Paeonia qiui Y.L. Pei & D.Y. Hong

TSO logo


Kindly sponsored by
Sponsored by David Sayers in memory of Hedvika Fraser.


Julian Sutton (2020)

Recommended citation
Sutton, J. (2020), 'Paeonia qiui' from the website Trees and Shrubs Online ( Accessed 2024-05-26.


Common Names

  • luan ye mu dan


  • Paeonia ridleyi Z. L. Dai & T. Hong
  • Paeonia suffruticosa var. qiui (Y. L. Pei & D. Y. Hong) Halda


Organism arising via vegetative or asexual reproduction.
Critically Endangered
IUCN Red List conservation category: ‘facing an extremely high risk of extinction in the wild’.
Plant originating from the cross-fertilisation of genetically distinct individuals (e.g. two species or two subspecies).


Julian Sutton (2020)

Recommended citation
Sutton, J. (2020), 'Paeonia qiui' from the website Trees and Shrubs Online ( Accessed 2024-05-26.

Shrub to 1.2 m, sometimes reproducing vegetatively by elongated underground stems. Stems grey or brown-grey, longitudinally striate. Lower leaves biternate, with 9 leaflets; leaflets often reddish above, more or less ovate, base rounded, apex obtuse or acute, mostly entire but terminal leaflets sometimes shallowly 3-lobed, 4–12 × 2–8 cm, usually glabrous above, densely villous in axils of major veins beneath. Flowers solitary, terminal, April–May in China; bracts 2–4, leaf-like; sepals (2–)3(–4), yellow green, apex acute or caudate, the inner one largest, 2.5–3 × 2–2.5 cm; petals 5–9, spreading, pink, often with a pale red spot at the base, 3.5–5.5 × 2–3.1 cm; filaments pink; anthers yellow; disk entirely enveloping carpels at anthesis, red-purple, leathery; carpels 5, densely tomentose; stigmas sessile, red. Follicles ellipsoid, densely brown-yellow tomentose, 2–2.8 cm long. Seeds black, glossy, 6–8 × 5–7 mm. (Hong et al. 2001; Hong 2010).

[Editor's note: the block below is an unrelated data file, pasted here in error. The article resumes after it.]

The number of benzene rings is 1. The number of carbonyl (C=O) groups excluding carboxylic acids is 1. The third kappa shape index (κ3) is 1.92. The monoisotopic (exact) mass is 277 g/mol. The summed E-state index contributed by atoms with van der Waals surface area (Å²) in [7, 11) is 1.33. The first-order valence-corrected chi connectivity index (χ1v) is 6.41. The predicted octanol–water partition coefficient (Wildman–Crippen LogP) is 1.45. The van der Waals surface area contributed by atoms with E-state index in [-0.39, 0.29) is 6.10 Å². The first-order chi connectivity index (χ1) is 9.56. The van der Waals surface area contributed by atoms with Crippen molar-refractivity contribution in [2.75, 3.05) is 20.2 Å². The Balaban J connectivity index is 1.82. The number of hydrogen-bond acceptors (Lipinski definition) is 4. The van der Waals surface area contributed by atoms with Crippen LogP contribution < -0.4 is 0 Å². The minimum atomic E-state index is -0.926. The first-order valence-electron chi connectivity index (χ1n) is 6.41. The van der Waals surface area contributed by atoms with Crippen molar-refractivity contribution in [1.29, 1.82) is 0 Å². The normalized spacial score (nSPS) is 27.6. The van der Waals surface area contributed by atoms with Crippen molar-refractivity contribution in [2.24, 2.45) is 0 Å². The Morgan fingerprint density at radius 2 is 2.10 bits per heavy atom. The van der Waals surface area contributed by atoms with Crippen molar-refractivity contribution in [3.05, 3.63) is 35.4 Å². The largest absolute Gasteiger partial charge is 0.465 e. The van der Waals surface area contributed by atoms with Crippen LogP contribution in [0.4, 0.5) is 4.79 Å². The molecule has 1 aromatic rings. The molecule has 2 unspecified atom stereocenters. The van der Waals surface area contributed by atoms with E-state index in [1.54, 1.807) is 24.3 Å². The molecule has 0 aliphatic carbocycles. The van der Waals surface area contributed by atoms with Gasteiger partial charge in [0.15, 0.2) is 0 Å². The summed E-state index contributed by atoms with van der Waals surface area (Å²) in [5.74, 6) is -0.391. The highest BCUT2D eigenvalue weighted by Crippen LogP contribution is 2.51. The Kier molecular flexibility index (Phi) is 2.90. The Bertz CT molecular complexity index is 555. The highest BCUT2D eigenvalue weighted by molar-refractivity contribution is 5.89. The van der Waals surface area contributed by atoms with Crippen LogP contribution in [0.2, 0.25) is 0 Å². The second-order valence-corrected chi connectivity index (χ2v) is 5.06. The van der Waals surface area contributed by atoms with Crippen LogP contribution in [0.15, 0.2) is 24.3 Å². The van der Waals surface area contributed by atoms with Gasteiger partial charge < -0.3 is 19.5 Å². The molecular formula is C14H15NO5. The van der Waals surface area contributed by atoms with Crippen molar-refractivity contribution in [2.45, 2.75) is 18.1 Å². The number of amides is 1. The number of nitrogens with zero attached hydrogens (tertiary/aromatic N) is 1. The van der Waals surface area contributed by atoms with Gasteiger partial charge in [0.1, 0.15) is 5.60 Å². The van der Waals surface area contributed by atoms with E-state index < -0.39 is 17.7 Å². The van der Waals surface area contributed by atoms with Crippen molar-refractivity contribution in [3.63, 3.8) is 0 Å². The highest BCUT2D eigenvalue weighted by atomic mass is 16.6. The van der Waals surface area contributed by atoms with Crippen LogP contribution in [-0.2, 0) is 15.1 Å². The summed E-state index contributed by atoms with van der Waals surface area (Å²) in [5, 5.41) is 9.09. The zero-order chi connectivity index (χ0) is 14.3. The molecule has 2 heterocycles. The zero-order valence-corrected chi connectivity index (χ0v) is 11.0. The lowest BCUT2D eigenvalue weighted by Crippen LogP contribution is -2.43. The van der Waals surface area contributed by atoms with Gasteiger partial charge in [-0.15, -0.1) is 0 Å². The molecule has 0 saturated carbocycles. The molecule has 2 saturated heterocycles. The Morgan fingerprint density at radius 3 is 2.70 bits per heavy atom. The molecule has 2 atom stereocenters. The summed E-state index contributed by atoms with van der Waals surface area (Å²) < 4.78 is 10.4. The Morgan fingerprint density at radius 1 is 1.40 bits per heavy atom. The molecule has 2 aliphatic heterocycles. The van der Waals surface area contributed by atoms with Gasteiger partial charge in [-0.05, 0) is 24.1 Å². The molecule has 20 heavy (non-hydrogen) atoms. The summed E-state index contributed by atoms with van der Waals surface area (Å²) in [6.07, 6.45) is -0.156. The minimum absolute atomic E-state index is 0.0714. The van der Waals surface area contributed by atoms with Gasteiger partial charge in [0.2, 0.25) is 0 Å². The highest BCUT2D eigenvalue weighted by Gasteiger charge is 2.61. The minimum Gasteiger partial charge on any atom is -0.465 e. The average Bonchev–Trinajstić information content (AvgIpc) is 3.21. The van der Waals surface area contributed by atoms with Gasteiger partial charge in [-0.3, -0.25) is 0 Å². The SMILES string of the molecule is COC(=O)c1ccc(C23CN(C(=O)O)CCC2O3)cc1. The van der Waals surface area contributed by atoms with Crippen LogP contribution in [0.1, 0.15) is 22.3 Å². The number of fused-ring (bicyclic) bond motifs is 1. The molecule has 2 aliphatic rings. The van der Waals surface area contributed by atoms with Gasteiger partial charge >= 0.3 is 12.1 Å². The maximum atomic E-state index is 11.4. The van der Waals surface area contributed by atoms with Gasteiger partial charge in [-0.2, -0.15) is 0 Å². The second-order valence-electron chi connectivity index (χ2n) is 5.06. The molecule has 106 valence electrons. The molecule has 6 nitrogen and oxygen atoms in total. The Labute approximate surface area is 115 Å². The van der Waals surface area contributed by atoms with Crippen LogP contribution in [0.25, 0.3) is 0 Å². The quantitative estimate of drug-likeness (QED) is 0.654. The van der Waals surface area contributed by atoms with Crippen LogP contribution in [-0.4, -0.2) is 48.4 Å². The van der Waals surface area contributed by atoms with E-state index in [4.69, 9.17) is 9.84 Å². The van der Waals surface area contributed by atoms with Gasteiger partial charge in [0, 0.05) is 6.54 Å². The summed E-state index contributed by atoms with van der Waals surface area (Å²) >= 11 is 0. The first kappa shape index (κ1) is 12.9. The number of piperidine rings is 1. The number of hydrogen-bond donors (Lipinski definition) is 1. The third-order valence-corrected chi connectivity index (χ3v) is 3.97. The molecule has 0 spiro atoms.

Distribution  China W Henan, W Hubei; very rare but sometimes cultivated..

Habitat Deciduous forests, grassy slopes, limestone cliffs; 1000–2200 m.

USDA Hardiness Zone 5-9

RHS Hardiness Rating H6

Conservation status Not evaluated (NE)

Probably closely related to P. cathayana and P. jishanensis, this is one of the wild species to have emerged from the confusing mixture of hybrids, domesticated forms and probably wild plants once lumped under P. × suffruticosa. Pink flowered, with 9 leaflets, it is very rare and endangered in the wild, with four known populations, three of which are small and on cliffs (Hong 2010). Molecular evidence suggests that it has contributed to the hybrid woody cultivars (Zhou et al. 2014).

Plants under this name are in cultivation at low levels among peony specialists in Europe (Centro Botanico Moutan 2020) and North America (Bremer 2019). Seedlings offered in the European nursery trade are claimed to be low growing, to 50 cm, with red-brown tinted leaves, flowering late April to early May in Germany; however, they include white- as well as pink-flowered plants (Albiflora 2020; Gießler Päonien Kulturen 2020). It is worth noting though that intensity of color varies with position in the garden; Judy Templar in Britain found a single clone flowering clear pink in one site and blush in another (pers. comm. 2023, see images).